Q. One of my co-workers always asks for a slice of lemon in his water. I shudder every time I see that piece of lemon floating in his glass but I don’t have the nerve to tell him it’s probably loaded with germs. Am I mistaken?
A. You are correct. Microbiologist Anne LaGrange Loving was served a Diet Coke with a slice of lemon she had not requested. She decided to check whether the lemon was likely to be contaminated.
She and her co-author surreptitiously swabbed 76 lemon slices served at 21 different restaurants, then cultured the results. Two-thirds of the lemon slices had bacteria on either the rind or the pulp (Journal of Environmental Health, Dec., 2007). Many of these germs have the potential to cause illness, although the study was not designed to discover if any patrons actually became sick.
You’re not the only one to wonder about this. Another reader wrote: “I wish you would address the way water is served in restaurants. It frequently comes with a lemon floating in the water. Tests on lemons from various restaurants found fecal bacteria. They should ask whether you want lemon or not.” We agree with that recommendation.

Join Over 53,000 Subscribers at The People's Pharmacy

Each week we send two free email newsletters with breaking health news, prescription drug information, home remedies and a preview of our award-winning radio show. Join our mailing list and get the information you need to make confident choices about your health.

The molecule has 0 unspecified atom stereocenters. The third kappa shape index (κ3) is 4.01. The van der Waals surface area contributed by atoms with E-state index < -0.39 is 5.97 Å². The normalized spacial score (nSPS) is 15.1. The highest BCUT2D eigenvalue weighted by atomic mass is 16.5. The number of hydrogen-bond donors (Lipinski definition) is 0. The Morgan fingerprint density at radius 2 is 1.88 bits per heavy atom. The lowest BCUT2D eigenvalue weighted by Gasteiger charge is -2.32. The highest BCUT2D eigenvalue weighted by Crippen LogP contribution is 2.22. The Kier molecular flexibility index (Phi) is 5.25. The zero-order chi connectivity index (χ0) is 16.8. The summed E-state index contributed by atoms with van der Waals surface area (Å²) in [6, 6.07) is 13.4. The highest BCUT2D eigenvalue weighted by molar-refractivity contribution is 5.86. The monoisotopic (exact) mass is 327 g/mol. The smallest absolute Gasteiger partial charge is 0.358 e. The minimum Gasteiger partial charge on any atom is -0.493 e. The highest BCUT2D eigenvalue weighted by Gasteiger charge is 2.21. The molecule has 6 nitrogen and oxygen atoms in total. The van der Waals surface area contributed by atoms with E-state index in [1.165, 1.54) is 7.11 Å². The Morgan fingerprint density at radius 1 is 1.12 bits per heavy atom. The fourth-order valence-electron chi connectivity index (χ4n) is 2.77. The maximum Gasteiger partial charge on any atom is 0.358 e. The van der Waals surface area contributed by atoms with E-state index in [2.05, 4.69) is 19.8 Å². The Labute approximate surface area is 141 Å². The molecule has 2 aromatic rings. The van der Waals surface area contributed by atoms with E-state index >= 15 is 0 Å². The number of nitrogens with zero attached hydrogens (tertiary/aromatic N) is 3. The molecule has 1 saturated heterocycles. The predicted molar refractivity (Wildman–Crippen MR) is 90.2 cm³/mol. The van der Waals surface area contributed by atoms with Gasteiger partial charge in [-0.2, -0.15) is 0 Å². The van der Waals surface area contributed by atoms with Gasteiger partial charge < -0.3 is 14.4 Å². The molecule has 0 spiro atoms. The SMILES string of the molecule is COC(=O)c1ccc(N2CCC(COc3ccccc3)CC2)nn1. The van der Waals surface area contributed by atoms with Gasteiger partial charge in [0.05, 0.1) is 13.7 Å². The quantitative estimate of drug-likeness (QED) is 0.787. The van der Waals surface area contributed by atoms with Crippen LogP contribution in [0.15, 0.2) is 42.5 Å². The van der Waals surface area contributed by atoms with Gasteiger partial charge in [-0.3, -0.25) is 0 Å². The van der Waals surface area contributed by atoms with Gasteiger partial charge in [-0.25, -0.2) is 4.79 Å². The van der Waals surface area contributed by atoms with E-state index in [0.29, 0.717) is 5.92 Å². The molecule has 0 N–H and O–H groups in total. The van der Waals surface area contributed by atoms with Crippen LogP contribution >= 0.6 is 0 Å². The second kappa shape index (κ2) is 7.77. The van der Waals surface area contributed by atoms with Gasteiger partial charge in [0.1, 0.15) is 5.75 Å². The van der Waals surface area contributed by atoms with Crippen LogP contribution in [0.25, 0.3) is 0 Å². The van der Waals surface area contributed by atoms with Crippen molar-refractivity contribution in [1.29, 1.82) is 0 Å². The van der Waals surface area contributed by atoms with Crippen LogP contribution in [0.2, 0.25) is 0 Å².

1. cn
    Reply

    It is not the server handling the lemons, it is the fact that rarely, if ever, are the lemons WASHED before slicing. They are cut up and mixed all together, placing the clean pulp next to the peel that has been touched by who knows how many people.
    It’s the same way at home, wash your fruit BEFORE you cut into it. This goes for melons, citrus, anything that comes enclosed that you have to cut through.
    Most common culprit is e. Coli. BTW, it’s also on your shopping cart.

  2. jo
    Reply

    I read this years ago, and the bacteria is on any fruit skin that is not washed.
    Lemons go through dozens of hands from the tree to the table most probably handled by migrants in the fields.
    What restaurant takes time to wash (with soap) a bushel of lemons?

  3. Bobbie
    Reply

    I always ask for lemon on the side, the same as I ask for my salad dressing to be served.

  4. CAH
    Reply

    I seem to remember this floating around the internet a while ago, and Snopes did an analysis of same–to echo others, no one has ever been identified as contacting illness from lemons/bacteria. I think if we worried about every bacteria on every food we might just stop eating. Common sense is the best idea! If one is worried about bacteria on lemon slices, don’t get them.